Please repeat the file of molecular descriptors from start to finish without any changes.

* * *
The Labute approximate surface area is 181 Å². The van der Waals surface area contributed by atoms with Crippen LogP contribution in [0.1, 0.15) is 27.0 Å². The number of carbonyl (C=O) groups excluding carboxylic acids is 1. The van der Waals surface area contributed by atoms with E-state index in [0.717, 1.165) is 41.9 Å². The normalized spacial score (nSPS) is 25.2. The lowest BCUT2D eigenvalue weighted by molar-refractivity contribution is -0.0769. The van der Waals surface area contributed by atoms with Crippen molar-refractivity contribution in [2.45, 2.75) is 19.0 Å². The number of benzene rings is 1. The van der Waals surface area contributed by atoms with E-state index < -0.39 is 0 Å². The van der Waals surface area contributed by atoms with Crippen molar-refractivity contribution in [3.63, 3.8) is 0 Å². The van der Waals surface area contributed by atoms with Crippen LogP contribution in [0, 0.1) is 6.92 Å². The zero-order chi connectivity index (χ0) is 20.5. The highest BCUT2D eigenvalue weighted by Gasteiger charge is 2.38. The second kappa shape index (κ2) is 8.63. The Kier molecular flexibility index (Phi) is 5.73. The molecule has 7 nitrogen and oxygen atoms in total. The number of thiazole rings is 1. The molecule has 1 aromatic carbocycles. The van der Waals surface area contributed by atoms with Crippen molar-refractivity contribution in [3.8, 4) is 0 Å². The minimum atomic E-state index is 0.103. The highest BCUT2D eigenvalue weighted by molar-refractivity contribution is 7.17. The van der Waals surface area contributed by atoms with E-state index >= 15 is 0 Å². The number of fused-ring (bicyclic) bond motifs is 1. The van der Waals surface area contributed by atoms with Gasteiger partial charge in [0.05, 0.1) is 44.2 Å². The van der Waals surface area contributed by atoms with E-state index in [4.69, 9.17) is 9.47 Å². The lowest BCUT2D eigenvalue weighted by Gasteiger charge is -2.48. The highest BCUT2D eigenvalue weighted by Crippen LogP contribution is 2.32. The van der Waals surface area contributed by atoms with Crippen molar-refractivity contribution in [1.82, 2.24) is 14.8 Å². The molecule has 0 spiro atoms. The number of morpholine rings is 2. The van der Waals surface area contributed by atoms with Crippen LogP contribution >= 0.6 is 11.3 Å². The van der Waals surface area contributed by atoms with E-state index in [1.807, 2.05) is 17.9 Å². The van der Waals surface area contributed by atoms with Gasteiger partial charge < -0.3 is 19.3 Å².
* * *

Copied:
The Labute approximate surface area is 181 Å². The van der Waals surface area contributed by atoms with Crippen LogP contribution in [0.1, 0.15) is 27.0 Å². The number of carbonyl (C=O) groups excluding carboxylic acids is 1. The van der Waals surface area contributed by atoms with E-state index in [0.717, 1.165) is 41.9 Å². The normalized spacial score (nSPS) is 25.2. The lowest BCUT2D eigenvalue weighted by molar-refractivity contribution is -0.0769. The van der Waals surface area contributed by atoms with Crippen molar-refractivity contribution in [2.45, 2.75) is 19.0 Å². The number of benzene rings is 1. The van der Waals surface area contributed by atoms with E-state index < -0.39 is 0 Å². The van der Waals surface area contributed by atoms with Crippen molar-refractivity contribution in [3.63, 3.8) is 0 Å². The van der Waals surface area contributed by atoms with Crippen LogP contribution in [0, 0.1) is 6.92 Å². The zero-order chi connectivity index (χ0) is 20.5. The highest BCUT2D eigenvalue weighted by Gasteiger charge is 2.38. The second kappa shape index (κ2) is 8.63. The Kier molecular flexibility index (Phi) is 5.73. The molecule has 7 nitrogen and oxygen atoms in total. The number of thiazole rings is 1. The molecule has 1 aromatic carbocycles. The van der Waals surface area contributed by atoms with Crippen molar-refractivity contribution in [3.8, 4) is 0 Å². The minimum atomic E-state index is 0.103. The highest BCUT2D eigenvalue weighted by molar-refractivity contribution is 7.17. The van der Waals surface area contributed by atoms with E-state index >= 15 is 0 Å². The number of fused-ring (bicyclic) bond motifs is 1. The van der Waals surface area contributed by atoms with Gasteiger partial charge in [0.05, 0.1) is 44.2 Å². The van der Waals surface area contributed by atoms with E-state index in [4.69, 9.17) is 9.47 Å². The lowest BCUT2D eigenvalue weighted by Gasteiger charge is -2.48. The highest BCUT2D eigenvalue weighted by Crippen LogP contribution is 2.32. The van der Waals surface area contributed by atoms with Crippen molar-refractivity contribution in [1.82, 2.24) is 14.8 Å². The molecule has 0 spiro atoms. The number of morpholine rings is 2. The van der Waals surface area contributed by atoms with Crippen LogP contribution >= 0.6 is 11.3 Å². The van der Waals surface area contributed by atoms with E-state index in [1.807, 2.05) is 17.9 Å². The van der Waals surface area contributed by atoms with Gasteiger partial charge < -0.3 is 19.3 Å².